3. Unless you have parented a child with special needs, I don’t think you have the right to comment on a women’s choice to terminate. I would hate to live in a society where there is no choice. The financial, emotional and mental impact of raising a child with special needs is great and the parents would have taken this into consideration when making their decision.

  4. I agree with Jane that the emotional, financial and mental impact of raising a child with special needs is great. The greatest heros of our society in my books are the mums and dads who give so sacrificially and so lovingly, day in and day out, in their care for family members with special needs. They do this often with very little government support. They are without a doubt unsung heros, and I wish we acknowledged and supported them more.
    However, I differ with Jane because I don’t think the termination of babies with special needs is in the best interests of the baby, the mother, or our society. I’ve thought long and hard about this to come to this position.
    Once we begin to think that babies with special needs can be aborted, I find myself facing even more troublesome questions:
    Who determines which special needs are in, and which are out? Who says that a baby with say, Downs should die, but a baby with say, cerebral palsy or other “defect” should not?
    What message does this send to living members of our community who live with these disabilities every day – about their worth?
    What does it say about us as a society? That life to us is only valuable when it is “perfect”, or “meets certain conditions” or isn’t going to need a bit of extra support? I ask myself often what kind of society do we want to build? And I keep thinking about a society where all members are valued and cared for, and loved, in spite of their frailties, or imperfections, one where parents of children with special needs can be encouraged, and resourced, and where the message they receive is, “you are not alone, we’re in this together.”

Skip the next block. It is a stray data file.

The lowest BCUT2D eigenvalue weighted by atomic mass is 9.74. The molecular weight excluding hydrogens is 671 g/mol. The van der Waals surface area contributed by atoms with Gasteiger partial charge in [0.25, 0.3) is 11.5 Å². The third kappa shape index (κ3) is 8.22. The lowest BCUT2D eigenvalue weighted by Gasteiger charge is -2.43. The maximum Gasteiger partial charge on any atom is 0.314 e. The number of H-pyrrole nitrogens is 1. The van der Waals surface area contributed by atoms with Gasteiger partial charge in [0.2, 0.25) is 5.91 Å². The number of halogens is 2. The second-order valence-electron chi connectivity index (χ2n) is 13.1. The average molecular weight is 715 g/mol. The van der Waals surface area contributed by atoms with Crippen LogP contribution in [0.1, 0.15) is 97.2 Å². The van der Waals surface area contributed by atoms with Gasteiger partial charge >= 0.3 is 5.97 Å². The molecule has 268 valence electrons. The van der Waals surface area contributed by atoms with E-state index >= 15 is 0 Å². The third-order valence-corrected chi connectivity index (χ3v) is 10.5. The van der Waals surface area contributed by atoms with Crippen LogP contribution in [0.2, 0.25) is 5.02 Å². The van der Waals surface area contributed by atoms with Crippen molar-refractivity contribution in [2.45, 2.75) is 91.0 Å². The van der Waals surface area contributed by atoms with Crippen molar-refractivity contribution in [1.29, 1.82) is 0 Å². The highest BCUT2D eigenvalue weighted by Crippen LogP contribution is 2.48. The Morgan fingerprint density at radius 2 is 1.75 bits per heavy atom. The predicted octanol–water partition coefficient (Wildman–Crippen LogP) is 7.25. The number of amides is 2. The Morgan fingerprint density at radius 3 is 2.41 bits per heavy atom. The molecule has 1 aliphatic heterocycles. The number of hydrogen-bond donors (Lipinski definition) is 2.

I’ve also thought long and hard about our Mums who terminate their pregnancies. I wonder about the pressure that comes on them, not to burden society with their “less than perfect” offspring. I think about the research that shows that women who have abortions have an 81 per cent increased risk of mental health problems afterwards, and the friends I have who fit this bill, who suffer from depression, anxiety, suicidal thoughts, substance abuse, sleep disturbances… and so on.
    We often hear that these decisions are only between a woman and her doctor, and no one else. But what if, like in the case Ruth has written of, the doctor makes a terrible mistake? Or what if, another medical opinion might have yielded a different piece of advice concerning diagnosis or treatment? Or what if that mother had loving family or community who supported and assisted her? Or the father was willing to raise the baby alone if need be?
    Life with disability might not be an easy road and I don’t want to minimize the difficulties. But neither is life with cancer, or depression, or substance abuse, or many other problems that come our way because we are human beings.
    Keep writing Ruth.